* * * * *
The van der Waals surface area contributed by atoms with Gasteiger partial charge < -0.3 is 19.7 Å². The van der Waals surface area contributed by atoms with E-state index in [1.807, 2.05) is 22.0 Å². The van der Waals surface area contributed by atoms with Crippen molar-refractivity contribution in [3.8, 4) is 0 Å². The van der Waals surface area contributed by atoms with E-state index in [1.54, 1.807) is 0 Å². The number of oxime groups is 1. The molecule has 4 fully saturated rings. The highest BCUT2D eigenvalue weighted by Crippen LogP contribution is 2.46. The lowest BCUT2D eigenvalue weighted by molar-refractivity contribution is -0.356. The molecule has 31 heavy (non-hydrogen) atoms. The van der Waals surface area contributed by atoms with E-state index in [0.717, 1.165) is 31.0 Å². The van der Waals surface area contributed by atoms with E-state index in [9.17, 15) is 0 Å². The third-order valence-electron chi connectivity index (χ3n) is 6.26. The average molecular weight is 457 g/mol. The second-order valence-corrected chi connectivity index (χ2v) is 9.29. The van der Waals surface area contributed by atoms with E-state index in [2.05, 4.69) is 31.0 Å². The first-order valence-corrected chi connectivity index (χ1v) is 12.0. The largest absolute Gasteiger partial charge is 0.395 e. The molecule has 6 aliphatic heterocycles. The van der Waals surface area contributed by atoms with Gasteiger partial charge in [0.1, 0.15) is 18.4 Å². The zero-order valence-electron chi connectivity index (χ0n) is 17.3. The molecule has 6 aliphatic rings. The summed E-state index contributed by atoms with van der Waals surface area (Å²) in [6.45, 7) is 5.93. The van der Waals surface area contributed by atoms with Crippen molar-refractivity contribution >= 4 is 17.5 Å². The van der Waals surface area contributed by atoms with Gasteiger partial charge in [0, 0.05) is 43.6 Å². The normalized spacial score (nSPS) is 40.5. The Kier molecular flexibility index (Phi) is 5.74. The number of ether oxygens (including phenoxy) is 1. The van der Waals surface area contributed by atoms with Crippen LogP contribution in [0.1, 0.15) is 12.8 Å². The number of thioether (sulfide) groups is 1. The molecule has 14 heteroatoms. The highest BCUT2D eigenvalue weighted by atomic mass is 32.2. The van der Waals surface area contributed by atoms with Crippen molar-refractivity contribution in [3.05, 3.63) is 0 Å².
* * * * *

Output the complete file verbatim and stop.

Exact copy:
The van der Waals surface area contributed by atoms with Gasteiger partial charge < -0.3 is 19.7 Å². The van der Waals surface area contributed by atoms with E-state index in [1.807, 2.05) is 22.0 Å². The van der Waals surface area contributed by atoms with Crippen molar-refractivity contribution in [3.8, 4) is 0 Å². The van der Waals surface area contributed by atoms with E-state index in [1.54, 1.807) is 0 Å². The number of oxime groups is 1. The molecule has 4 fully saturated rings. The highest BCUT2D eigenvalue weighted by Crippen LogP contribution is 2.46. The lowest BCUT2D eigenvalue weighted by molar-refractivity contribution is -0.356. The molecule has 31 heavy (non-hydrogen) atoms. The van der Waals surface area contributed by atoms with E-state index in [0.717, 1.165) is 31.0 Å². The van der Waals surface area contributed by atoms with E-state index in [9.17, 15) is 0 Å². The third-order valence-electron chi connectivity index (χ3n) is 6.26. The average molecular weight is 457 g/mol. The second-order valence-corrected chi connectivity index (χ2v) is 9.29. The van der Waals surface area contributed by atoms with E-state index in [2.05, 4.69) is 31.0 Å². The first-order valence-corrected chi connectivity index (χ1v) is 12.0. The largest absolute Gasteiger partial charge is 0.395 e. The molecule has 6 aliphatic heterocycles. The van der Waals surface area contributed by atoms with Gasteiger partial charge in [0.1, 0.15) is 18.4 Å². The zero-order valence-electron chi connectivity index (χ0n) is 17.3. The molecule has 6 aliphatic rings. The summed E-state index contributed by atoms with van der Waals surface area (Å²) in [6.45, 7) is 5.93. The van der Waals surface area contributed by atoms with Crippen molar-refractivity contribution >= 4 is 17.5 Å². The van der Waals surface area contributed by atoms with Gasteiger partial charge in [0, 0.05) is 43.6 Å². The normalized spacial score (nSPS) is 40.5. The Kier molecular flexibility index (Phi) is 5.74. The number of ether oxygens (including phenoxy) is 1. The van der Waals surface area contributed by atoms with Crippen LogP contribution in [0.1, 0.15) is 12.8 Å². The number of thioether (sulfide) groups is 1. The molecule has 14 heteroatoms. The highest BCUT2D eigenvalue weighted by atomic mass is 32.2. The van der Waals surface area contributed by atoms with Crippen molar-refractivity contribution in [3.05, 3.63) is 0 Å².